What to Know About Investing During an Election Year
Every four years, as Election Day approaches, financial advisors are inundated with clients’ questions about how the election affects their investments—and how their strategies should be modified to account for possible market changes. These concerns are valid, as the stock market’s history can give us insight into how it may react to cyclical events, such as presidential elections. The operative word there being “may,” of course, as we can only tell so much from the market’s patterns.
To help calm your investment fears, we’re sharing a few thoughts on how the election affects the market, and how, or if, you should consider changing your investment strategy.
3 Things to Consider When Investing in an Election Year
1. Analyze Trends, But Don’t Dwell on Them
When we look at past market returns for election years as far back as the 1940s, more often than not, the market was in favorable standing. However, this pattern does not mean that the market will be up for all election years, or even most, going forward.
There are theories that the strength of the economy depends on the year of a President’s term. Yale Hirsch theorized that the economy was strongest in a President’s third year, followed by the fourth, second, and first. This theory, called the Presidential Election Cycle Theory, was based on the idea that a President would enter their first and second years trying to fulfill campaign promises. Only in the third and fourth years would they focus on strengthening the economy. Hirsch’s theory does not hold true consistently, however. We can look to our current presidential cycle for evidence—as President Trump’s first year in office showed more robust results for the economy than his second, the reverse of Hirsch’s predictions.
In general, market trends are relevant to investing, but never consider them to be hard and fast rules that affect your investment strategy.
2. Invest for Long-Term Success
Even as the stock market’s volatility became the concern of many investors during the COVID-19 financial crisis, advisors reassured clients that they should not sell their shares in a panic. The same sentiment applies here. No matter how the market trends during the election year, continue to refer back to your long-term investment strategy. Though you can see a pattern throughout election years in history, those trends do not allow us to determine how the market will react.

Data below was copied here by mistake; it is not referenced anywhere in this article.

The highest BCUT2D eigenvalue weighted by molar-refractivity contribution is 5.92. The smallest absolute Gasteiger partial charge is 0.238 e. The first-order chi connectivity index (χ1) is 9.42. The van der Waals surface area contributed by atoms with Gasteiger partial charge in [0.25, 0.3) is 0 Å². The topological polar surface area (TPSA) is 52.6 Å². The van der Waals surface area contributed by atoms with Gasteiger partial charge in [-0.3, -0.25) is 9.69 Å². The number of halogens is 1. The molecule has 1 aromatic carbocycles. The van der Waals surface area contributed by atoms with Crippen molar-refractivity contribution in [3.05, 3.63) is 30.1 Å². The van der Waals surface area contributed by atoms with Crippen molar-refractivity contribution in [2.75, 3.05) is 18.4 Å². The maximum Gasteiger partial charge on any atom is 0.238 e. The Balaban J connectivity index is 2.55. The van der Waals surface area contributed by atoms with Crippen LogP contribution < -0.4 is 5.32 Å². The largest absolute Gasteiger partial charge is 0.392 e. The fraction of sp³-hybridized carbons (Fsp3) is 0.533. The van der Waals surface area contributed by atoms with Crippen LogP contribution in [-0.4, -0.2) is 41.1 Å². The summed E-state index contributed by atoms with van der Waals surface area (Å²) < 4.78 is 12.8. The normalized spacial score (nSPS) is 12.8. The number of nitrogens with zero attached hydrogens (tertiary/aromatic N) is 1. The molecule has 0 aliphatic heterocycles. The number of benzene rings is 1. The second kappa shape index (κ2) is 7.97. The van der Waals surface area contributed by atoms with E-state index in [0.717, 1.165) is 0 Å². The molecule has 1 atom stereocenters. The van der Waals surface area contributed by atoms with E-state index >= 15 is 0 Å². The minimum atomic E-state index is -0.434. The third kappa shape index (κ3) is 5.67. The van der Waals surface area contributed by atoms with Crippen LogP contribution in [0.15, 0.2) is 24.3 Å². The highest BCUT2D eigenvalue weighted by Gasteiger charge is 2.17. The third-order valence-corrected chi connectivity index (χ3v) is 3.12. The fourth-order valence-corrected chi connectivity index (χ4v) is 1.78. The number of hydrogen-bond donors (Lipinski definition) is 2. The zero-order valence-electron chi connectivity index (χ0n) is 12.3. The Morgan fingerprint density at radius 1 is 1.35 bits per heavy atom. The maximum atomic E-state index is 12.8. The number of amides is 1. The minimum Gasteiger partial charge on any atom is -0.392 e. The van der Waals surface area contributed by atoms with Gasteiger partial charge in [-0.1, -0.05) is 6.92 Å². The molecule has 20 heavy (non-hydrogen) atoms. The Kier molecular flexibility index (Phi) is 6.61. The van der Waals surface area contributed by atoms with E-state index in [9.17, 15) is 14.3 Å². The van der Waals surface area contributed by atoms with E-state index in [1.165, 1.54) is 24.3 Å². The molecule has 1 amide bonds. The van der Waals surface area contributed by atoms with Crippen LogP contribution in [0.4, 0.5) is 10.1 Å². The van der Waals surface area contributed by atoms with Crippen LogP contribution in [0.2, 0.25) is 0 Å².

3. Place Little Importance on Who Wins the Election
As politics divide the country, many investors worry that the winner of the presidential election will change the course of the economy, ultimately affecting the health of the stock market. While the President does affect the economy, it’s not as dramatic as we tend to think. Many factors go into the market’s climate beyond the President’s direct influence, such as supply and demand, companies’ financial performance, and crises. For example, no one could have predicted the Great Recession or the COVID-19 pandemic. These events remind us that, although our President has a hand in our economy’s performance, investors would be wise to stay the course with their investment strategy regardless of who is in the White House.
Creating a Long-Term Investment Plan
The main lesson to be learned is this: the market will rise and fall, and will even follow a cyclical trend; however, this in no way determines future performance. The market is affected by countless moving parts, making it unlikely that you would have success changing your investment plan to fit the market’s climate. Your best possible return on investment is more likely to be a product of a long-term strategy built to grow over several years.
Southwestern Investment Group is Here to Answer Your Questions
Do you need help navigating changes in the market? Your financial advisor can answer all your stock market questions, to help calm your fears and give you confidence that a knowledgeable professional is monitoring your investments.
Want a professional watching out for your financial future? Contact us today to schedule a consultation.
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